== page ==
Now might not be the best time to go camping as Sasquatch sightings are expected to be reported all across the UK in the light of today’s cinema release of director Bobcat Goldthwait‘s found-footage horror/thriller Willow Creek.
Gallant enough to label his latest affair “The Blair Squatch Project” and well aware of the found footage fatigue phenomenon, Goldthwait decided to challenge himself by filming what what would best be described as a ‘shockumentary’ in Bigfoot territory. For those in the dark, Willow Creek and the surrounding area is where Bigfoot became a household name in the ‘60s when caught on film by Patterson and Gimlin.
Most renowned for his zany characters Zed in the Police Academy franchise and Bill Murray’s co-star Eliot in Scrooged Goldthwait quit acting when “no one wanted to hire him anymore” (his words) and turned his hand to maverick movie directing. We spoke to Bobcat all about Willow Creek, his decisions to head off in search of Bigfoot, why on earth he decided to make a found footage movie when he is by no means a fan and his thoughts on the upcoming Police Academy reboot.
So first up, is it true that the real driving force behind you choosing to do a Bigfoot movie was that you wanted to ‘unpussify’ the sasquatch image that Steven Spielberg had created?
Well yeah. I mean somebody cut off Sasquatch’s balls somewhere along the line. Basically when they were doing Harry and the Hendersons they were like “Oh man, we can’t have a dick hanging out!” And then obviously Chewbacca didn’t wear pants either did he?
So you wanted to bring back his masculinity or, more seriously, is Bigfoot something that you have always been genuinely interested in?
No, actually I drove around California for about 1400 miles in my car just driving around visiting famous Bigfoot sites and that wasn’t with any intention of making a movie. That was just my idea of having a good time. Making this movie was really just a by-product.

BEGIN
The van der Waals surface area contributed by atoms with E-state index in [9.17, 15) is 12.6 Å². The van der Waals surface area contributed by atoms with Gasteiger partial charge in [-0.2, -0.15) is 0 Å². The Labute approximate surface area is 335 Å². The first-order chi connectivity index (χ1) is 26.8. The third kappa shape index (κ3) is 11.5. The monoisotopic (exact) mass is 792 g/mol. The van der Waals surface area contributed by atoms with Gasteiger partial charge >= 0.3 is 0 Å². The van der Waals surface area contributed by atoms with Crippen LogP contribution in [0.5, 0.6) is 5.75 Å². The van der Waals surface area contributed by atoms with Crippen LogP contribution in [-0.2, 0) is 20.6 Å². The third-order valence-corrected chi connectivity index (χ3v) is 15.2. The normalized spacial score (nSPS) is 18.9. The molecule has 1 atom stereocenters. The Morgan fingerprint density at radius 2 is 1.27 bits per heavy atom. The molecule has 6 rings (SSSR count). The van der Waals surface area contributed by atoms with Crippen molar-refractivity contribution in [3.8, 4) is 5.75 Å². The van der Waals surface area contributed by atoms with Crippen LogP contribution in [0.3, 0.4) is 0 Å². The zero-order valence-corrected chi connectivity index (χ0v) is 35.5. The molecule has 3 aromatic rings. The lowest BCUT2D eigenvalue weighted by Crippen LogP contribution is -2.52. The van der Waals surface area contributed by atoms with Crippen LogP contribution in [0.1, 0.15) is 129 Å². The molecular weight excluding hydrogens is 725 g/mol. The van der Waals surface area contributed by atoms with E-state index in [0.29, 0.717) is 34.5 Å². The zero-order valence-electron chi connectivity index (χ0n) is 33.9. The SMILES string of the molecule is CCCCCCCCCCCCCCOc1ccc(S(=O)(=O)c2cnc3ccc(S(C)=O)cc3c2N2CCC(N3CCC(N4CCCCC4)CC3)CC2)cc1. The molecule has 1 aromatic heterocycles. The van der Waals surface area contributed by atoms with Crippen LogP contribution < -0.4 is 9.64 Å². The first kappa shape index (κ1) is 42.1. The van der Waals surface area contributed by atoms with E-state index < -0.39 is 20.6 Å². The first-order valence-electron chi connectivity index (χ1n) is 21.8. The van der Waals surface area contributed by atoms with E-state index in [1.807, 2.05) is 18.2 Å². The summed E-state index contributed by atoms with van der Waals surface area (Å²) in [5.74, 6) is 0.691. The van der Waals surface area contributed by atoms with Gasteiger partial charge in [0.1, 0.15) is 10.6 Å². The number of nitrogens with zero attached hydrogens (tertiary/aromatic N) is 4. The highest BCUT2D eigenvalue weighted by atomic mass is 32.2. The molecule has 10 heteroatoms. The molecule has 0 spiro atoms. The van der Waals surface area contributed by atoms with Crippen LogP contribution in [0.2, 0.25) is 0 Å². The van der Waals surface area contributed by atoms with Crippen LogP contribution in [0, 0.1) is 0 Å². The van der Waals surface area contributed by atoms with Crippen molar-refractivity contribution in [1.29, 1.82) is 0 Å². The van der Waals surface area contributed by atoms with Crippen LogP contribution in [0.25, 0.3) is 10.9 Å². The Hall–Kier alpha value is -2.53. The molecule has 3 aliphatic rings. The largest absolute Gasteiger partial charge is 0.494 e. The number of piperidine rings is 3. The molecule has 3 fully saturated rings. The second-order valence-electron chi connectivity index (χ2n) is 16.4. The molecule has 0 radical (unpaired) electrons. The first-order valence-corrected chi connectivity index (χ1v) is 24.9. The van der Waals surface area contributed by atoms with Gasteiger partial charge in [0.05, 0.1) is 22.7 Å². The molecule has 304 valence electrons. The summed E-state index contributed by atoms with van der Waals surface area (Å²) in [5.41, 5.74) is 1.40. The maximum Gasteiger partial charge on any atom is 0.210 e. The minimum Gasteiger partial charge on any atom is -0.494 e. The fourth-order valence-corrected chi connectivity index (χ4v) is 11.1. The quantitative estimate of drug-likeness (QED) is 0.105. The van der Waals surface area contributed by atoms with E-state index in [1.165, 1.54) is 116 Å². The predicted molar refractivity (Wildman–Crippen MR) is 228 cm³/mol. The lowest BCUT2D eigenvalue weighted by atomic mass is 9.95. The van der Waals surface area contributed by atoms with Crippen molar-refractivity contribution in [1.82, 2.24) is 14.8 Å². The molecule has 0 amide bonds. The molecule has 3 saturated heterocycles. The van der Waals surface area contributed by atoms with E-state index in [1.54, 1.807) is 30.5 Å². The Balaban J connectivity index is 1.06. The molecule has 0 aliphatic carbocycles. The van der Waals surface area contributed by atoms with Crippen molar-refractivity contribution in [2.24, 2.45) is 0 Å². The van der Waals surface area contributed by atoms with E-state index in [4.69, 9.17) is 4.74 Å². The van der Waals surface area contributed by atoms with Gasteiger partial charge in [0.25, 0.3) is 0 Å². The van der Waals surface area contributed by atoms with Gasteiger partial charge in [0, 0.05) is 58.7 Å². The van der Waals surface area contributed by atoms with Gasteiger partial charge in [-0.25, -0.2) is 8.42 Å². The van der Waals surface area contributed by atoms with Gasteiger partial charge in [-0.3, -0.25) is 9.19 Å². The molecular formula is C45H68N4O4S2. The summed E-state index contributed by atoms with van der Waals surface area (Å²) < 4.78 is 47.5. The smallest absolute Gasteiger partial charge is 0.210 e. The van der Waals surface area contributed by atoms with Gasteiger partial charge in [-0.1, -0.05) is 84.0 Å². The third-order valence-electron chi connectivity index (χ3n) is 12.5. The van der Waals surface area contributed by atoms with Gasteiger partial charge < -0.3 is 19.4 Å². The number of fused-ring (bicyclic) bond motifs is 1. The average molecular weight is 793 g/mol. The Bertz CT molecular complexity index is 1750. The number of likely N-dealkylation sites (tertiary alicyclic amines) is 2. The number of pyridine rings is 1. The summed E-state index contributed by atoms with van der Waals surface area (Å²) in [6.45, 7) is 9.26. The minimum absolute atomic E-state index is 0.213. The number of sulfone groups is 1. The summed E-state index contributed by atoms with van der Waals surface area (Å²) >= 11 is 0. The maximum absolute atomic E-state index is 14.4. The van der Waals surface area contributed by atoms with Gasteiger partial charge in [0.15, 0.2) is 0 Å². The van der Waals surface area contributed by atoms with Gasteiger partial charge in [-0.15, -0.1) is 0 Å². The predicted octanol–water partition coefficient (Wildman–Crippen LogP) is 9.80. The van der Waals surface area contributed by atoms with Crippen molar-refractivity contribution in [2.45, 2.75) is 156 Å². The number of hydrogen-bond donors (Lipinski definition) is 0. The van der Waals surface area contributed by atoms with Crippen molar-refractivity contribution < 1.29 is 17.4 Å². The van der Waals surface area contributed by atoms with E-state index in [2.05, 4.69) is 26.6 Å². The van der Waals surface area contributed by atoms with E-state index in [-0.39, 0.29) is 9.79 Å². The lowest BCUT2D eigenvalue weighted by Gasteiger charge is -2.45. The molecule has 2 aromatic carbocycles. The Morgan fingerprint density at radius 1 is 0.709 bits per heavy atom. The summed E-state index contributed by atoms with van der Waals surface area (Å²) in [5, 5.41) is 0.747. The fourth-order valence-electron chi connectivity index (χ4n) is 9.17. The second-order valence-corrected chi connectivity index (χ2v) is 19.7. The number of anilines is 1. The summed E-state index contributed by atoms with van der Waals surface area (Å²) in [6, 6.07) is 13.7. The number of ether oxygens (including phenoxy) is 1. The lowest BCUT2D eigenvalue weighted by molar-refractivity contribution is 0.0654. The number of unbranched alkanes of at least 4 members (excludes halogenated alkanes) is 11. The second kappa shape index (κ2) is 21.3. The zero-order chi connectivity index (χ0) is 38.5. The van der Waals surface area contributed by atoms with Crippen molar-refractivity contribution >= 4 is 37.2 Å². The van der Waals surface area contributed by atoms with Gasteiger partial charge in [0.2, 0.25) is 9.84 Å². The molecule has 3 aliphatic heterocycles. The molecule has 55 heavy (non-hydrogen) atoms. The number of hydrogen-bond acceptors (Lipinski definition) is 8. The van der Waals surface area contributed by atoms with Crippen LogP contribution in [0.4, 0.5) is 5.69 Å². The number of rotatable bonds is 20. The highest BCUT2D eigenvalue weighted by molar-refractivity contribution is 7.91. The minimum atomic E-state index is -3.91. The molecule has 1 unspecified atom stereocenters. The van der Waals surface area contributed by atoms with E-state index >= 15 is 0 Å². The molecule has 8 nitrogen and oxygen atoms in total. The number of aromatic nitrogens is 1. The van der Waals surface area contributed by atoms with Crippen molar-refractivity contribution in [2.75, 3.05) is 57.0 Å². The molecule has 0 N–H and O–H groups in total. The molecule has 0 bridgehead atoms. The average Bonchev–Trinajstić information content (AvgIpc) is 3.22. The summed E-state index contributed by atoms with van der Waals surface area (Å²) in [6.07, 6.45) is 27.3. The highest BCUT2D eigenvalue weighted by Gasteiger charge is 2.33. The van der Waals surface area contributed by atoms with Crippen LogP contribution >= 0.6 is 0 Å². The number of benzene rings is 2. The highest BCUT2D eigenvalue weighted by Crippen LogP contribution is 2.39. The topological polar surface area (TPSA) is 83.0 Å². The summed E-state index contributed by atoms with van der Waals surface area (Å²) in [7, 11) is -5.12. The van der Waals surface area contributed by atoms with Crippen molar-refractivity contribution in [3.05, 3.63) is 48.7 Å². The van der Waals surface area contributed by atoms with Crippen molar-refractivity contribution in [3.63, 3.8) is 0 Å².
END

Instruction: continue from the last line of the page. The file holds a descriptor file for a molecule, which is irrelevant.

As a matter of fact, before I went to Willow Creek I had intended to do something more like a Christopher Guest style comedy but when I got there I just felt that a found footage movie was the right thing to do, even though I was well aware that people are tired of so many of these types of movies. I saw it as a challenge to make this type of film.
Absolutely, reading a lot of reviews for the film many crtics actually came away with the idea that you must be a massive found-footage fan but they couldn’t be farther from the truth, right?
No, I’m not a fan at all. I mean, I always wonder like “Who is the creep that edited that movie after they found this footage?” I mean it’s like “Hey here’s some footage of some people who got killed! If I cut it a bit I can make a tremendous motion picture!” Apart from that there are a lot of things, simple things like why is the camera still running? These were all challenges for me when making this film.
Watching the film I got the sense that most of the film was very improviso. It didn’t at all come across as a tightly scripted affair or am I totally wrong?
We went with a very small crew and the few actors and crew would camp out together and stuff. There wasn’t an actual screenplay. It was a twenty five page outline but the funny thing was that some of the stuff that seemed like ad-libby stuff was actually very scripted. Then some of the key scenes that I thought maybe should have been scripted, but weren’t at all, came out really well. The proposal scene for me was great and on the outline it just said “Jim asks Kelly to marry him.” That’s all. But then things like at the beginning when Bryce (Johnson) is trying to be a presenter, that stuff is very scripted and I think the reason I scripted that bit so much was that I was trying to explain to Bryce who this guy is and then once he got that he was off and racing.